“ Drunk with the sun’s last ray, —
A sea of fire in my foaming eve, —
Whirl me dazzled and reeling
Into Hell’s nocturnal gate.
Sound, O coachman, thy horn !
With clatter and echoing tramp
Let Orcus know we are coming,
That the host may be at the door
To give us friendly reception.”

In the piece entitled “ Great is Diana of the Ephesians,” he takes part with the silversmith against the Apostle. He describes with artistic sympathy an aged goldsmith at work in his atelier, fashioning with pious care, as taught by his father, figures for the girdle of the loved goddess : —

“ When all at once he hears so loud,
Like a rushing wind, in the street a crowd
And a talk there is of a God unseen —
Behind man’s foolish brow they ween —
More worthy far than the Being here
In whose breadth the Godhead we revere,
The master listens, nor listens long,
His boys may run to see the throng,
He files away, nor heeds the sound,
His goddess adorning with deer and hound,
And trusts that his fortune it may be
To represent her worthily.
If any one think otherwise,
Let him do as seemeth good in his eyes.
But to injure our craft if he presume,
A shameful end shall be his doom.”

In that most weird and tragic of all ballads, ancient or modern, “ The Bride of Corinth,” where recent Christianity and expiring polytheism are brought into conflict, lie enlists our sympathies in favor of the ancient faith. The spectre bride complains that she is left desolate ; all her family have turned Christian : —

“ All the gods, the gay, withdrew their blessing,
Fled the house, nor longer here abide ;
One alone in heaven unseen confessing,
And a Saviour on the cross who died.
We no longer here
Offer lamb nor steer,
Human victims have their place supplied.”

One must not infer from such utterances that the wise and poised seer had any sympathy with disorganizing radicalism. The contrary is evident from the piece entitled “The Neologians”: —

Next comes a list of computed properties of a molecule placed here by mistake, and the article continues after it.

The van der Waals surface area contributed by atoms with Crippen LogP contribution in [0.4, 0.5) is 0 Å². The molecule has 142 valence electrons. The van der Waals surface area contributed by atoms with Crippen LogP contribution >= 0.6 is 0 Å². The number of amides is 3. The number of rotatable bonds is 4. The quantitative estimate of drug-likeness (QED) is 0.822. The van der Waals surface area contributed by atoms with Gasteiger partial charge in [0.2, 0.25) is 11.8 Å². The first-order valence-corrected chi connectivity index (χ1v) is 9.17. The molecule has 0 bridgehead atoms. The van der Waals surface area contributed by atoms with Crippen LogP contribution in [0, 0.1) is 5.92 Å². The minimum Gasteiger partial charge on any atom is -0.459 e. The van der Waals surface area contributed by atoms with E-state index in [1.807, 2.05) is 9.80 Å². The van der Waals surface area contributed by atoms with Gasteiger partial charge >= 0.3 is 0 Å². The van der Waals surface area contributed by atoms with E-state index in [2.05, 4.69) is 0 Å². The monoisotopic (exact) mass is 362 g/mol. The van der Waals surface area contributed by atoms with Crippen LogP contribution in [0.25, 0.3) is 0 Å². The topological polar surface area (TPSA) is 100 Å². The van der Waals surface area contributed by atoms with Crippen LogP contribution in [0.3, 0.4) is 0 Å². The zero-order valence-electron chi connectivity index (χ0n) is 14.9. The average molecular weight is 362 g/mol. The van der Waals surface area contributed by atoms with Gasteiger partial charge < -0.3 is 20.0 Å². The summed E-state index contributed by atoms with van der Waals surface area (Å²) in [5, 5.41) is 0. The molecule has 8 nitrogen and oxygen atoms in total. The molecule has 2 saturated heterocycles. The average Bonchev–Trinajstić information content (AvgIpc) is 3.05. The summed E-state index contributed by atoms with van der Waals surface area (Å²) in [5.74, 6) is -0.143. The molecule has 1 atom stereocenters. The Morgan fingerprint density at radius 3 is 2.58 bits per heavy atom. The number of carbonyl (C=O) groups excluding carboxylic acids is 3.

“ I met a young man and I asked his trade.
It is my endeavor and hope, he said,
To earn enough before I die
A snug little yeoman’s farm to buy.
I praised his, intent and bade him God speed !
And much I hoped he might succeed,
When I learned that he had from his dear papa,
And also from madam, his mamma,
Baronial estates of the amplest kind.
That is what I call an original mind.”

Goethe’s irony is due in part to his social position, to reaction against conventional limitations, and in part to hatred of philistinism and pedantry.

Suspicious of systems, in an age of philosophical and political doctrinaires ; appealed to on this hand and that for a verdict on things human and divine ; a disbeliever in violent revolutions, yet living in the midst of them; charged with indifference to human weal because he chose to promote it by doing his own work in his own way and refused to lend himself to any faction, he found in irony his sure palladium against the assaults of those who could neither convince nor comprehend him. His “ Coptic Song ” is an indication of the method he sometimes saw fit to adopt:—


“ Leave to the learned their vain disputations,
Strict and sedate let the pedagogues be;